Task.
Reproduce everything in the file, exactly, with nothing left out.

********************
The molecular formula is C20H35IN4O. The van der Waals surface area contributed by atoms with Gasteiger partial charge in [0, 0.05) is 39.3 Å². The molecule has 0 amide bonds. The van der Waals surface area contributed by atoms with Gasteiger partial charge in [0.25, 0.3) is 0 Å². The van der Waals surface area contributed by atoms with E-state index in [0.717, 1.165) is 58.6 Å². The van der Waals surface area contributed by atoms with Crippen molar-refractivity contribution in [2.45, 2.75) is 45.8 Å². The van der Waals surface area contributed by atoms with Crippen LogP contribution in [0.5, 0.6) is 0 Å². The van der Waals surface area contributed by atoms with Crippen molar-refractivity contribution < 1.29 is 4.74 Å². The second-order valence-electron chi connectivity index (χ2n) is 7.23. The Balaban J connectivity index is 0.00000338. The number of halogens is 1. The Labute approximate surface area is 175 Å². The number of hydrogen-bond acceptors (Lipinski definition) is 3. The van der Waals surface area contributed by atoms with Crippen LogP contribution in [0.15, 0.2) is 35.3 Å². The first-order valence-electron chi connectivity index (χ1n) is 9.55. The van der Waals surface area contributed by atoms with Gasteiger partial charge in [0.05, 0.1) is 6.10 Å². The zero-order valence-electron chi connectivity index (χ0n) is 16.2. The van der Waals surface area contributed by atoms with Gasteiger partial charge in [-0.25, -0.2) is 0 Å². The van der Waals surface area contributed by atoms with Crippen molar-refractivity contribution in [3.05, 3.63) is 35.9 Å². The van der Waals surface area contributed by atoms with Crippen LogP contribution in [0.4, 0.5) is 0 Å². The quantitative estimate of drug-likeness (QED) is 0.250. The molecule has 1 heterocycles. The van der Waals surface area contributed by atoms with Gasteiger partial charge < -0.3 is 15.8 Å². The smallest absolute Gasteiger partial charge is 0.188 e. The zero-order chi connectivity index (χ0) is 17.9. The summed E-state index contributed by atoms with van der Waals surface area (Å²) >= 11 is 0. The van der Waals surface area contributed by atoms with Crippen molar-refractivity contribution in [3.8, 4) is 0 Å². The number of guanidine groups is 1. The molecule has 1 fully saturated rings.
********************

The molecular formula is C20H35IN4O. The van der Waals surface area contributed by atoms with Gasteiger partial charge in [0, 0.05) is 39.3 Å². The molecule has 0 amide bonds. The van der Waals surface area contributed by atoms with Gasteiger partial charge in [0.25, 0.3) is 0 Å². The van der Waals surface area contributed by atoms with E-state index in [0.717, 1.165) is 58.6 Å². The van der Waals surface area contributed by atoms with Crippen molar-refractivity contribution in [2.45, 2.75) is 45.8 Å². The van der Waals surface area contributed by atoms with Crippen LogP contribution in [0.5, 0.6) is 0 Å². The van der Waals surface area contributed by atoms with Crippen molar-refractivity contribution < 1.29 is 4.74 Å². The second-order valence-electron chi connectivity index (χ2n) is 7.23. The Balaban J connectivity index is 0.00000338. The number of halogens is 1. The Labute approximate surface area is 175 Å². The number of hydrogen-bond acceptors (Lipinski definition) is 3. The van der Waals surface area contributed by atoms with Crippen LogP contribution in [0.15, 0.2) is 35.3 Å². The first-order valence-electron chi connectivity index (χ1n) is 9.55. The van der Waals surface area contributed by atoms with Gasteiger partial charge in [0.05, 0.1) is 6.10 Å². The zero-order valence-electron chi connectivity index (χ0n) is 16.2. The van der Waals surface area contributed by atoms with Gasteiger partial charge in [-0.25, -0.2) is 0 Å². The van der Waals surface area contributed by atoms with Crippen molar-refractivity contribution in [3.05, 3.63) is 35.9 Å². The van der Waals surface area contributed by atoms with Crippen LogP contribution in [0.4, 0.5) is 0 Å². The quantitative estimate of drug-likeness (QED) is 0.250. The molecule has 1 heterocycles. The van der Waals surface area contributed by atoms with Gasteiger partial charge < -0.3 is 15.8 Å². The smallest absolute Gasteiger partial charge is 0.188 e. The zero-order chi connectivity index (χ0) is 17.9. The summed E-state index contributed by atoms with van der Waals surface area (Å²) >= 11 is 0. The van der Waals surface area contributed by atoms with Crippen molar-refractivity contribution in [3.8, 4) is 0 Å². The number of guanidine groups is 1. The molecule has 1 fully saturated rings.